Our third day in Lisbon, we felt refreshed and renewed. We had received our luggage the day before and were showered and had brushed our teeth two days in a row. We were ready to take on the city, but where to start? As we sat eating a lovely breakfast at a little outdoor café, we noticed a large red double-decker bus driving by that we surmised was a sight-seeing tour of Lisbon. We did have help, as it had huge signs saying “Lisbon Sightseeing – Hop On Hop Off Bus” all over it.
We decided after roaming around a bit, and having no idea what was important to see in the city, that we needed help. We kept walking by statues and monuments that meant nothing to us, so we started looking online how to purchase tickets for the big red monstrosity that we kept seeing drive by. As we were both looking at our phones for information we walked past a newspaper stand. Lo and behold, this and almost every other newspaper stand in Lisbon sells tickets for all of the different sightseeing tour buses!
There are a few different busses that you can buy tickets for that you can hop-on and hop-off at your leisure for a specified amount of time. We chose the Red Bus because it was for a 24 hour time period, seemed to hit all the historical and tourist sites, and was the cheaper of the three. We bought our tickets for 18€ each (Zoë was free). There were two different routes (red and blue) and that amount covered both of them. It also seemed like everywhere we turned there was another red bus picking up passengers. Of course, you know how it goes, after we bought our tickets, there wasn’t a red bus in sight. We waited at the bus stop for about 30 minutes and Zoë had an “ice meam” cone while we waited (there are ice cream stands on almost every corner in the city center).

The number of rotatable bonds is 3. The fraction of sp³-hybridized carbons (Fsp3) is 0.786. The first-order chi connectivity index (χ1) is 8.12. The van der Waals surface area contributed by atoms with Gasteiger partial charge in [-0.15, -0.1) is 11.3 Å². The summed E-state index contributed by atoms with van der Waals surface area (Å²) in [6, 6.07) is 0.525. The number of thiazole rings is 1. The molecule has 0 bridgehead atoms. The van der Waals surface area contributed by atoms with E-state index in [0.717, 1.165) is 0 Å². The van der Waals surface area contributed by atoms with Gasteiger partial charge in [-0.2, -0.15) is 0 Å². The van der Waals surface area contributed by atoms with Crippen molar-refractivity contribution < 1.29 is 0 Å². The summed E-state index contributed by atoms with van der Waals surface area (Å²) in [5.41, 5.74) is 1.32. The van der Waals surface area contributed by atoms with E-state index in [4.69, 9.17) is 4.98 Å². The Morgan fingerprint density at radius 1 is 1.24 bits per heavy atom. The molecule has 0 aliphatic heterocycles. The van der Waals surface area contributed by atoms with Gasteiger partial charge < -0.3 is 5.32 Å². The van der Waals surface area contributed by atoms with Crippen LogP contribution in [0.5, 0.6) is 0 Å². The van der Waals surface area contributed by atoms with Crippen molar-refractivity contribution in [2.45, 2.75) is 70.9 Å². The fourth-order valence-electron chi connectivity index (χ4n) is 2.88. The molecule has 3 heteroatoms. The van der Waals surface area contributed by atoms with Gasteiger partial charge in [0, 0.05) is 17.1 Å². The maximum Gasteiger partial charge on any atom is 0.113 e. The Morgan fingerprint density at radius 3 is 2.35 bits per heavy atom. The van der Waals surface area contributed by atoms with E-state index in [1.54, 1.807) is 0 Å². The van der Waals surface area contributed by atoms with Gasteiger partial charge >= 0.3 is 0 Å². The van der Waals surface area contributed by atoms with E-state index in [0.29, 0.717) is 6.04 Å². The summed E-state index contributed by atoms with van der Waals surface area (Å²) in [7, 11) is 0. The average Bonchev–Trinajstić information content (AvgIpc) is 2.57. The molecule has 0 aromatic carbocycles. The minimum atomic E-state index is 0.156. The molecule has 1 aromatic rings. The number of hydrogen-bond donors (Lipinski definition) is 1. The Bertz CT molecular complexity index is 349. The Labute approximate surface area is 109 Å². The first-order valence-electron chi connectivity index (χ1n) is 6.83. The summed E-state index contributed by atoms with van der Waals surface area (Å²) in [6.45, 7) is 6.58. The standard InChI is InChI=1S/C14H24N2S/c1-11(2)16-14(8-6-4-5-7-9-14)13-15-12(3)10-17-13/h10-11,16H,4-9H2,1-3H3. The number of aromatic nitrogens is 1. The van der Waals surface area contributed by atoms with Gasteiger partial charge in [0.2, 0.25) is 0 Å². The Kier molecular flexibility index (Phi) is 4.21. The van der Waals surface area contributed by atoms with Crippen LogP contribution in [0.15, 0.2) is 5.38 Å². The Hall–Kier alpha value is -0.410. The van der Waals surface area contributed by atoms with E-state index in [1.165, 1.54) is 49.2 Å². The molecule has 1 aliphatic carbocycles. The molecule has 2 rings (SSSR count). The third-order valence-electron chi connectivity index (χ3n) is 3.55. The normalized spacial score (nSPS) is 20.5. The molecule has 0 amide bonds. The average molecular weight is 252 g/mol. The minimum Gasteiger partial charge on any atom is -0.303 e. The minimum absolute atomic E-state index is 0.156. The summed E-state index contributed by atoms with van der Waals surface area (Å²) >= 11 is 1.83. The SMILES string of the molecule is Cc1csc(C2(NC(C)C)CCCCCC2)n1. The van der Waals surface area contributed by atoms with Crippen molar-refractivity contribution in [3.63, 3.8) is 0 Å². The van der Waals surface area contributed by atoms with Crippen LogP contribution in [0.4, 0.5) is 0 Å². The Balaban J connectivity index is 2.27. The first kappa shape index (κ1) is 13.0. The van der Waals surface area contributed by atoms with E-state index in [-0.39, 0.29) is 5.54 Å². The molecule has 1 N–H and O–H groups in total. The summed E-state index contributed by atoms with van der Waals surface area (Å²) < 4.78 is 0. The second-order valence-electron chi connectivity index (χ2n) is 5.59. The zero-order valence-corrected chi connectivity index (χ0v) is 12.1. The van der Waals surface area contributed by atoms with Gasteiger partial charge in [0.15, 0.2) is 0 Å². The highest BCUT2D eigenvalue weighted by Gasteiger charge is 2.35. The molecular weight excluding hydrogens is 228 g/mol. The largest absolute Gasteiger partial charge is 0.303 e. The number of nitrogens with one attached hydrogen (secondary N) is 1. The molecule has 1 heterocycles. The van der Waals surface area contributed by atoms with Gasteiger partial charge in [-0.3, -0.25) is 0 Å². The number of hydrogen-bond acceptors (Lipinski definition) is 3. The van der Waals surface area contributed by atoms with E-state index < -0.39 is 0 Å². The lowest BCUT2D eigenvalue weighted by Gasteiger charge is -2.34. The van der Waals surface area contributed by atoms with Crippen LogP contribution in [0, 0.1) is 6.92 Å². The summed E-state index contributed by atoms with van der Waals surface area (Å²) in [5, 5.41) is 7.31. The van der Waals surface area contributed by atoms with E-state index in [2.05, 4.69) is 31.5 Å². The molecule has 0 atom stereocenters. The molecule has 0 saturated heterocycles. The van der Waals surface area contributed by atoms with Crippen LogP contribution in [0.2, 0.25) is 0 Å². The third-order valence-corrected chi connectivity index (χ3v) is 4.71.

The bus finally came and we decided to sit downstairs for a minute before realizing that it was not air-conditioned. We moved to the upper deck, figuring at least there would be a breeze. We settled in and started listening (with ear buds given to us by the bus driver) to the information about the monuments, statues, museums and parks that we passed. In between the pre-recorded information, they played the same song by a female portuguese fado singer that was beautiful and interesting and made you feel like you were immersed in Portuguese culture. Well, at least at first. After listening to that song for about an hour it lost some of it’s charm.
Just as we started our tour, Chad realized that he had a work meeting an hour and a half later. We were both very glad to have the next day to finish our tour because it was really interesting to see and hear all about the sites of Lisbon.
The next day we got a late start, but we still got to complete the red line of the tour. At first, I felt like a total tourist and it made me cringe slightly inside… here I was on a obnoxious bright colored, double decker tour bus… it was something I had never thought I would do. I always thought I would be the traveler that would have her Lonely Planet guide out, walking around to find all the sites that I wanted to see and learn about. I have to be honest though, I loved this tour! It gave me enough information about everything on the route to help me decide what I really wanted to spend my time checking out more in depth. And on a much more important note… Traveling around the sites on a bus with a toddler is much more comfortable for all involved. Zoë loved the bus ride and saying “Olá” to everyone we passed.
If you come to Lisbon, take a bus tour of the city, it’s up to you which company you would like to go with, but do it! It’s well worth your time and money.